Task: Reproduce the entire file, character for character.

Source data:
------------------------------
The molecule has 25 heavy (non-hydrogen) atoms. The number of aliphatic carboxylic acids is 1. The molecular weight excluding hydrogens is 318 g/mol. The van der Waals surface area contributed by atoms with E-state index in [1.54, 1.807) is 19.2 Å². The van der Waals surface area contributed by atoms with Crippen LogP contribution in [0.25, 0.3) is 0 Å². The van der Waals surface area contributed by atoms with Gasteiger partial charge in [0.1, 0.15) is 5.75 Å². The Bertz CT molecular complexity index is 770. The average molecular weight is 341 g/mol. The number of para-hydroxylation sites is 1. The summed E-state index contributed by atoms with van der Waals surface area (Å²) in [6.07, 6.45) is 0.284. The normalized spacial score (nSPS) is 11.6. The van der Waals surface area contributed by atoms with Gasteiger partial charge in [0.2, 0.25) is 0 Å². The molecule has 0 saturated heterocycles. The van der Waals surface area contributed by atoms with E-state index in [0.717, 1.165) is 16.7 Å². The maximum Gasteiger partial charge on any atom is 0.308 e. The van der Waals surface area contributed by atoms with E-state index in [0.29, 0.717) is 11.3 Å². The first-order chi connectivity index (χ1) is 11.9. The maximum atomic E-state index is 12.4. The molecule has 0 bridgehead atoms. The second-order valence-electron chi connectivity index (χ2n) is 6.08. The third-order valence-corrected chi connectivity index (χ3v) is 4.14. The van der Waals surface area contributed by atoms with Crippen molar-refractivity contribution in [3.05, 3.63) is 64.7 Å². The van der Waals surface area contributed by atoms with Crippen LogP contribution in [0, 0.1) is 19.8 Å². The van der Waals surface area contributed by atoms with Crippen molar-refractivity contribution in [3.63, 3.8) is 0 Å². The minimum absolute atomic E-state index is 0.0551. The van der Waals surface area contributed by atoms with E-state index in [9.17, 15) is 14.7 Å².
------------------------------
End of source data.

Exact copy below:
The molecule has 25 heavy (non-hydrogen) atoms. The number of aliphatic carboxylic acids is 1. The molecular weight excluding hydrogens is 318 g/mol. The van der Waals surface area contributed by atoms with E-state index in [1.54, 1.807) is 19.2 Å². The van der Waals surface area contributed by atoms with Crippen LogP contribution in [0.25, 0.3) is 0 Å². The van der Waals surface area contributed by atoms with Gasteiger partial charge in [0.1, 0.15) is 5.75 Å². The Bertz CT molecular complexity index is 770. The average molecular weight is 341 g/mol. The number of para-hydroxylation sites is 1. The summed E-state index contributed by atoms with van der Waals surface area (Å²) in [6.07, 6.45) is 0.284. The normalized spacial score (nSPS) is 11.6. The van der Waals surface area contributed by atoms with Gasteiger partial charge in [0.2, 0.25) is 0 Å². The molecule has 0 saturated heterocycles. The van der Waals surface area contributed by atoms with E-state index in [0.717, 1.165) is 16.7 Å². The maximum Gasteiger partial charge on any atom is 0.308 e. The van der Waals surface area contributed by atoms with E-state index in [0.29, 0.717) is 11.3 Å². The first-order chi connectivity index (χ1) is 11.9. The maximum atomic E-state index is 12.4. The molecule has 0 bridgehead atoms. The second-order valence-electron chi connectivity index (χ2n) is 6.08. The third-order valence-corrected chi connectivity index (χ3v) is 4.14. The van der Waals surface area contributed by atoms with Crippen molar-refractivity contribution in [3.05, 3.63) is 64.7 Å². The van der Waals surface area contributed by atoms with Crippen LogP contribution in [0, 0.1) is 19.8 Å². The van der Waals surface area contributed by atoms with Crippen molar-refractivity contribution in [3.63, 3.8) is 0 Å². The minimum absolute atomic E-state index is 0.0551. The van der Waals surface area contributed by atoms with E-state index in [9.17, 15) is 14.7 Å².